Utfodring i finmaskiga hönät : hästens ättid och skötarens arbetsmiljö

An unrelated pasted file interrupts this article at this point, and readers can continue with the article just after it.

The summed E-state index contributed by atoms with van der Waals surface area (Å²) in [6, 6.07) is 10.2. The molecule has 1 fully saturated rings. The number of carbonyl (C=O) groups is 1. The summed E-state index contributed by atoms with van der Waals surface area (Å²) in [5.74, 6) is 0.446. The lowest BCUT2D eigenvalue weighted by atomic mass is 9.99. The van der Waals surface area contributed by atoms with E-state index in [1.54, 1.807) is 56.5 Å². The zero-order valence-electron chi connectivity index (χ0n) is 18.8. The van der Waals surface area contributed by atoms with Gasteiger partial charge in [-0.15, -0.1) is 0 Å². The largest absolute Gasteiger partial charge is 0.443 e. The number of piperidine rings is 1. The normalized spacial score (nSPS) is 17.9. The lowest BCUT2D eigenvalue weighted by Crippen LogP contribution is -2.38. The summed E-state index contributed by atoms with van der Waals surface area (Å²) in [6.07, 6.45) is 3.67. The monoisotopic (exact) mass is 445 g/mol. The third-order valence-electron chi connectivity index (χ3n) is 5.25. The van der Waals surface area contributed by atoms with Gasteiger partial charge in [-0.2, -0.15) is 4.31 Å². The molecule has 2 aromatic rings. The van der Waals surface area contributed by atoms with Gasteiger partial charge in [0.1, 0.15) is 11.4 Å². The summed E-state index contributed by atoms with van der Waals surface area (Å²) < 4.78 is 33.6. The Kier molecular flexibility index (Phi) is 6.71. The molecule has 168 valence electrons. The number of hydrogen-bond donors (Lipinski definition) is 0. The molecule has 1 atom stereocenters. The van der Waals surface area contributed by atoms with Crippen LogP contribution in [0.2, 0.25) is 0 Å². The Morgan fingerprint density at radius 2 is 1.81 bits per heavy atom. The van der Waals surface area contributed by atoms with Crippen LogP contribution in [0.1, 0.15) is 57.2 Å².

Abstract: Horses are by nature herbivores, specialized on grass, and graze during the main part of the day. The horse has neither changed this basic behaviour nor the function of gastro-intestinal tract, when the horse was domesticated by man. A horse on pasture has an even production of saliva and gastric acids. The buffering effect of the saliva makes the pH in the stomach above four throughout most of the day. With abnormal long breaks of eating, the pH may decrease, causing an increased risk of gastric ulcer. Due to the physiological and psychological conditions of the horse there are benefits to design a feeding system similar to the natural way of the horse to distribute the time spent on feeding during the day. As the nutritional content in the forage nowadays is fairly high, free access of forage is unsuitable for many horses. A possible way to lengthen the feeding time is to hamper the availability of the roughage using a small-mesh hay-net. The study had two aims concerning feeding horses with small-mesh hay-nets, first if the system may increase the horse’s feeding time and second how the groom’s working routines are affected. The study had two main questions: How does feeding forage using a small-mesh hay-net affect the horse’s time spent on feed and the distribution of feeding time during the day. How does this feeding system affect working routines? It was hypothesized that the feeding time will increase with small-mesh hay-nets, and the working time is slightly changed. Two parallel studies were done at the Swedish National Equine Centre at Strömsholm. The first study focused on the feeding time and distribution using as a cross-over design where four horses were filmed during four days in each feeding system; feeding forage once a day in small-mesh hay-nets, with meshes sized 3x3 centimeters, and as control the same daily ration was given in four split-up portions. The study on working routines compared the two feeding systems using 14 horses fed with small-mesh hay-nets, and 17 horses fed with the forage ration split up in three portions. The working time was measured, and the working moments were observed and evaluated ergonomically, and valued by the students using a survey at the end of the experiment period. The average total eating time was significantly longer when using small-mesh hay-nets with an average increase of 38 % though individual variations were observed. For three out of the four horses in the experiment, the total feeding time per day were lengthened by 12-17 percentage points, whereas the eating time of the fourth did not change appreciable which probably depends on a decreased total consumption when fed in the small-mesh hay-net. When studying the distribution of eating time during the day one of the horses distinguished from the others by its feeding behaviour. It consumed the entire ration of forage immediately after being fed, which caused a break in feeding of 12-16 hours when fed once a day in the hay-net. The other horses distributed the eating evenly during the day in both systems. The working time used to feed the horses was significantly longer when using small-mesh hay-nets compared to the control group. Despite this, 69 % of the students preferred using the system with hay-nets. Due to the lengthened working time and material costs using small-mesh hay-nets in the system tested in this study is unprofitable compared to the system used in the control group. It was concluded that the feeding system with small-mesh hay-nets used in the study is not the optimal system for all horses. The long break in feeding shown by one of the horses may be unfavourable in a health perspective. The system with small-mesh hay-nets used in the study should be developed for ergonomically improvements, and rationalized to become less expensive. The hypothesis that the feeding time increased with small-mesh hay-nets was accepted, and the hypothesis that the working time is slightly changed was rejected.
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